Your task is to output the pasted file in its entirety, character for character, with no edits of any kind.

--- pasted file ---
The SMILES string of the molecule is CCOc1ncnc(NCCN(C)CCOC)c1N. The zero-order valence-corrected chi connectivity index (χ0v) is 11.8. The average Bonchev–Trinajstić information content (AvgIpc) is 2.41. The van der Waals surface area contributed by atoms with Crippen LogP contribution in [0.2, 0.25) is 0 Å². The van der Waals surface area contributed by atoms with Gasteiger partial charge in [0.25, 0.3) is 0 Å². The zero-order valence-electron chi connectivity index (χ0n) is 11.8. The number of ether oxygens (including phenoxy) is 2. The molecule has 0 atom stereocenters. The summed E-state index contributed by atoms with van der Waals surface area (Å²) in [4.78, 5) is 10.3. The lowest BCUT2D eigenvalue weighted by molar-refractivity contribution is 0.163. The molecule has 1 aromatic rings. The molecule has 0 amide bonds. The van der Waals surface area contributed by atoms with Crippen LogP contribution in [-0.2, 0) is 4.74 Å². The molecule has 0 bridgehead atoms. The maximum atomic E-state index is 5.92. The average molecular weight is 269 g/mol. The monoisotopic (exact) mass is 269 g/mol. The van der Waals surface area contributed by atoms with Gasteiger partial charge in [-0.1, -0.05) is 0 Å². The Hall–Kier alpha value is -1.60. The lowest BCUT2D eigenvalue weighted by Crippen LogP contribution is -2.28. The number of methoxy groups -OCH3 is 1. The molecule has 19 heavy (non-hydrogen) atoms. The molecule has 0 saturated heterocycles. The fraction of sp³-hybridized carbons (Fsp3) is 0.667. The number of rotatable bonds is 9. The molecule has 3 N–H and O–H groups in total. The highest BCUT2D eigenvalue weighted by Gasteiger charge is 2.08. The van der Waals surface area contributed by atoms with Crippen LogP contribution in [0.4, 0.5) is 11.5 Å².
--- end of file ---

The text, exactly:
The SMILES string of the molecule is CCOc1ncnc(NCCN(C)CCOC)c1N. The zero-order valence-corrected chi connectivity index (χ0v) is 11.8. The average Bonchev–Trinajstić information content (AvgIpc) is 2.41. The van der Waals surface area contributed by atoms with Crippen LogP contribution in [0.2, 0.25) is 0 Å². The van der Waals surface area contributed by atoms with Gasteiger partial charge in [0.25, 0.3) is 0 Å². The zero-order valence-electron chi connectivity index (χ0n) is 11.8. The number of ether oxygens (including phenoxy) is 2. The molecule has 0 atom stereocenters. The summed E-state index contributed by atoms with van der Waals surface area (Å²) in [4.78, 5) is 10.3. The lowest BCUT2D eigenvalue weighted by molar-refractivity contribution is 0.163. The molecule has 1 aromatic rings. The molecule has 0 amide bonds. The van der Waals surface area contributed by atoms with Crippen LogP contribution in [-0.2, 0) is 4.74 Å². The molecule has 0 bridgehead atoms. The maximum atomic E-state index is 5.92. The average molecular weight is 269 g/mol. The monoisotopic (exact) mass is 269 g/mol. The van der Waals surface area contributed by atoms with Gasteiger partial charge in [-0.1, -0.05) is 0 Å². The Hall–Kier alpha value is -1.60. The lowest BCUT2D eigenvalue weighted by Crippen LogP contribution is -2.28. The number of methoxy groups -OCH3 is 1. The molecule has 19 heavy (non-hydrogen) atoms. The molecule has 0 saturated heterocycles. The fraction of sp³-hybridized carbons (Fsp3) is 0.667. The number of rotatable bonds is 9. The molecule has 3 N–H and O–H groups in total. The highest BCUT2D eigenvalue weighted by Gasteiger charge is 2.08. The van der Waals surface area contributed by atoms with Crippen LogP contribution in [0.4, 0.5) is 11.5 Å².